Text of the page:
stack_init () is supposed to initialize the stack.  Hint:  Setting "head" to NULL isn't initializing the stack -- it's destroying  it.

Kent

Author

Commented:
so what should i do with the init, why not setting the top to NULL, or oi should malloc the size of the element ?
sorry i'll submit it in 12 hrs, i still get no idea..

stack_init() should set up the stack so that the other functions can use it.  It should create and EMPTY stack, not a NULL stack.  Basically, it must leave the stack in a state that the other functions can operate on the stack.

/* If your stack is going to be a linked list, do something like this.  Note that it has forward and backward pointers so that you can move up and down stack with ease.  When looking at any node in the stack, (previous == NULL) indicates the top of the stack.  When (next == NULL) you are at the bottom of the stack which is also usually the only node that is currently being operated upon  */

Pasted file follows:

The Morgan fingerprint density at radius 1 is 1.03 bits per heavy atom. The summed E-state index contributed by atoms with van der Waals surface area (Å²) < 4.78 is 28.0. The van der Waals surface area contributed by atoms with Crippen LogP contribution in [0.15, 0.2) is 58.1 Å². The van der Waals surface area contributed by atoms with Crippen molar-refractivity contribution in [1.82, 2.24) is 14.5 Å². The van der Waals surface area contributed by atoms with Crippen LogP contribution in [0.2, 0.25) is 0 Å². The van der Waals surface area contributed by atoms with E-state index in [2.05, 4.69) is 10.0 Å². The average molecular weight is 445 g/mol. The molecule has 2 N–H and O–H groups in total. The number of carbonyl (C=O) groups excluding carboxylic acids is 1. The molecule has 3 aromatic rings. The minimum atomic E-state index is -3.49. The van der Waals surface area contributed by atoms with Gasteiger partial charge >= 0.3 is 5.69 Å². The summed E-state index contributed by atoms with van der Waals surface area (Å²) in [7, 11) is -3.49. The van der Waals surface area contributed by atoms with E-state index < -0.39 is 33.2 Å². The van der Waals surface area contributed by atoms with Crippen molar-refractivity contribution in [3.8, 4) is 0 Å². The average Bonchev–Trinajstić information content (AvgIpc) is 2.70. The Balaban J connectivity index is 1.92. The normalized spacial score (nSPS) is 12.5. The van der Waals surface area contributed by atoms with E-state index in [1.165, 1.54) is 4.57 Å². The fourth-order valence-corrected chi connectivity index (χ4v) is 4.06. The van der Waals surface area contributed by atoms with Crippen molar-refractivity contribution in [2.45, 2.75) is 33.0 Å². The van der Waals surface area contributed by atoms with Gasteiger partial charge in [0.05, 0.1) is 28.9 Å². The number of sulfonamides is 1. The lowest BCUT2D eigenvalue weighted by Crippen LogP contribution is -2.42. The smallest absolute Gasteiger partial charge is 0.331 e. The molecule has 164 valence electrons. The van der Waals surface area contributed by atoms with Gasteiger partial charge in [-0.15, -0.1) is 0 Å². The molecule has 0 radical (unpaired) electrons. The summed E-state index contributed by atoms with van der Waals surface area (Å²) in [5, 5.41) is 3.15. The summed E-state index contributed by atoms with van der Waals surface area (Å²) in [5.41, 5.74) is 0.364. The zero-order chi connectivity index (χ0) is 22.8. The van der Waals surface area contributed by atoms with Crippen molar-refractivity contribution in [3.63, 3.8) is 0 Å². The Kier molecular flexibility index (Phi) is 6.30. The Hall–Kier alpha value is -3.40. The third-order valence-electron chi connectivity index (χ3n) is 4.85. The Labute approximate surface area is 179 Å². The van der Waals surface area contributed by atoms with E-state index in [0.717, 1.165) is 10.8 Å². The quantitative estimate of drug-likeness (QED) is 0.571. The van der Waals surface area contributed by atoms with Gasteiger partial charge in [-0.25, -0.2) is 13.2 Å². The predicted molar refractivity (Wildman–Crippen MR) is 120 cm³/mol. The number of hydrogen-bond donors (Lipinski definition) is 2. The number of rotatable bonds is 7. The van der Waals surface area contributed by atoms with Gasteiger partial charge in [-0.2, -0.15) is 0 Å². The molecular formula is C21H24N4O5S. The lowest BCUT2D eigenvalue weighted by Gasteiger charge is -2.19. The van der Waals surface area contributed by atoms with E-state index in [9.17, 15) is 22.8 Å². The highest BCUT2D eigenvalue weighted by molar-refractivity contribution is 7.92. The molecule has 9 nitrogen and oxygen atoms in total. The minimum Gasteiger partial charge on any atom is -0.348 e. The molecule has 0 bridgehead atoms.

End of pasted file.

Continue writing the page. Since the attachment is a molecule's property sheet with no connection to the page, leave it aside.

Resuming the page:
STACK *stack_init ()
{
  STACK *ptr;

  ptr = (STACK *) malloc (sizeof STACK);
  ptr->previous = NULL;
  ptr->next = NULL;
  ptr->length = 0;
  ptr->position = 0;

  return ptr;
}

/*  If you're going to use block memory and place items directly on the stack, you'll want something like this  */

STACK *stack_init ()
{
  STACK  *ptr;

  ptr = (STACK *) malloc (sizeof (stack));
  ptr->Data = (void *) malloc (INITIAL_STACK_SIZE);
  ptr->Position = 0;
  ptr->Length =  INITIAL_STACK_SIZE;
  *((int)ptr->data) = (int)0;   // Put a zero on the top of the stack.
  return (ptr);
}


It sounds like you're in an advanced class and haven't completed all of the pre-reqs.  Good Luck.

Kent